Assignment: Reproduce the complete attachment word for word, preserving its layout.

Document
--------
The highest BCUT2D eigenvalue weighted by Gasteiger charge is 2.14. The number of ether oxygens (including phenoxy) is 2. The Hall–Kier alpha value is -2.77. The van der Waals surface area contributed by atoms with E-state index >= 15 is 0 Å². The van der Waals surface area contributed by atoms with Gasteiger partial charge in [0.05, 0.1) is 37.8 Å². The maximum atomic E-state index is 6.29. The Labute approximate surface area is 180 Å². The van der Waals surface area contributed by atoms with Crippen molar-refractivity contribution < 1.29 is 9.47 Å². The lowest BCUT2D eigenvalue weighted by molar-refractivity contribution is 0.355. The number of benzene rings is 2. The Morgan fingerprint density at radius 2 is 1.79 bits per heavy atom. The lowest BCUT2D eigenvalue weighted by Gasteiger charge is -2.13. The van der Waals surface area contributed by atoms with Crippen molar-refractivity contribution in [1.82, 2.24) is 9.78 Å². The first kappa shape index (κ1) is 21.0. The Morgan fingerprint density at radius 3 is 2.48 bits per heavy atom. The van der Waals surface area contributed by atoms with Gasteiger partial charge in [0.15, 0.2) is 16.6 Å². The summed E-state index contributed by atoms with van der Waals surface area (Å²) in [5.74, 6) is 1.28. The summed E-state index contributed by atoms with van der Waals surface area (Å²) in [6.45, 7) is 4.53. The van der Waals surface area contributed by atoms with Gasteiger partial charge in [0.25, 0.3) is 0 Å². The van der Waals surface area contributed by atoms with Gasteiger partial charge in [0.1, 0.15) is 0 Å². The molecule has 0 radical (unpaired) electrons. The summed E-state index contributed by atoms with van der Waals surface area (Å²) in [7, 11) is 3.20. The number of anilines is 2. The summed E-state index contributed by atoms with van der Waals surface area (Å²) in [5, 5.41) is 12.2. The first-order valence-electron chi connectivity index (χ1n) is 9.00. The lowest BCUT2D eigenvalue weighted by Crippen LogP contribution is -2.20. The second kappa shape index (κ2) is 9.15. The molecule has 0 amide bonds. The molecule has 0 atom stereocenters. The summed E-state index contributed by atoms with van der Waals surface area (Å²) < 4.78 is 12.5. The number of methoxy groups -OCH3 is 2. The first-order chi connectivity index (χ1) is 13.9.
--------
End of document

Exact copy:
The highest BCUT2D eigenvalue weighted by Gasteiger charge is 2.14. The number of ether oxygens (including phenoxy) is 2. The Hall–Kier alpha value is -2.77. The van der Waals surface area contributed by atoms with E-state index >= 15 is 0 Å². The van der Waals surface area contributed by atoms with Gasteiger partial charge in [0.05, 0.1) is 37.8 Å². The maximum atomic E-state index is 6.29. The Labute approximate surface area is 180 Å². The van der Waals surface area contributed by atoms with Crippen molar-refractivity contribution < 1.29 is 9.47 Å². The lowest BCUT2D eigenvalue weighted by molar-refractivity contribution is 0.355. The number of benzene rings is 2. The Morgan fingerprint density at radius 2 is 1.79 bits per heavy atom. The lowest BCUT2D eigenvalue weighted by Gasteiger charge is -2.13. The van der Waals surface area contributed by atoms with Crippen molar-refractivity contribution in [1.82, 2.24) is 9.78 Å². The first kappa shape index (κ1) is 21.0. The Morgan fingerprint density at radius 3 is 2.48 bits per heavy atom. The van der Waals surface area contributed by atoms with Gasteiger partial charge in [0.15, 0.2) is 16.6 Å². The summed E-state index contributed by atoms with van der Waals surface area (Å²) in [5.74, 6) is 1.28. The summed E-state index contributed by atoms with van der Waals surface area (Å²) in [6.45, 7) is 4.53. The van der Waals surface area contributed by atoms with Gasteiger partial charge in [0.25, 0.3) is 0 Å². The van der Waals surface area contributed by atoms with Gasteiger partial charge in [0.1, 0.15) is 0 Å². The molecule has 0 radical (unpaired) electrons. The summed E-state index contributed by atoms with van der Waals surface area (Å²) in [7, 11) is 3.20. The number of anilines is 2. The summed E-state index contributed by atoms with van der Waals surface area (Å²) in [5, 5.41) is 12.2. The first-order valence-electron chi connectivity index (χ1n) is 9.00. The lowest BCUT2D eigenvalue weighted by Crippen LogP contribution is -2.20. The second kappa shape index (κ2) is 9.15. The molecule has 0 amide bonds. The molecule has 0 atom stereocenters. The summed E-state index contributed by atoms with van der Waals surface area (Å²) < 4.78 is 12.5. The number of methoxy groups -OCH3 is 2. The first-order chi connectivity index (χ1) is 13.9.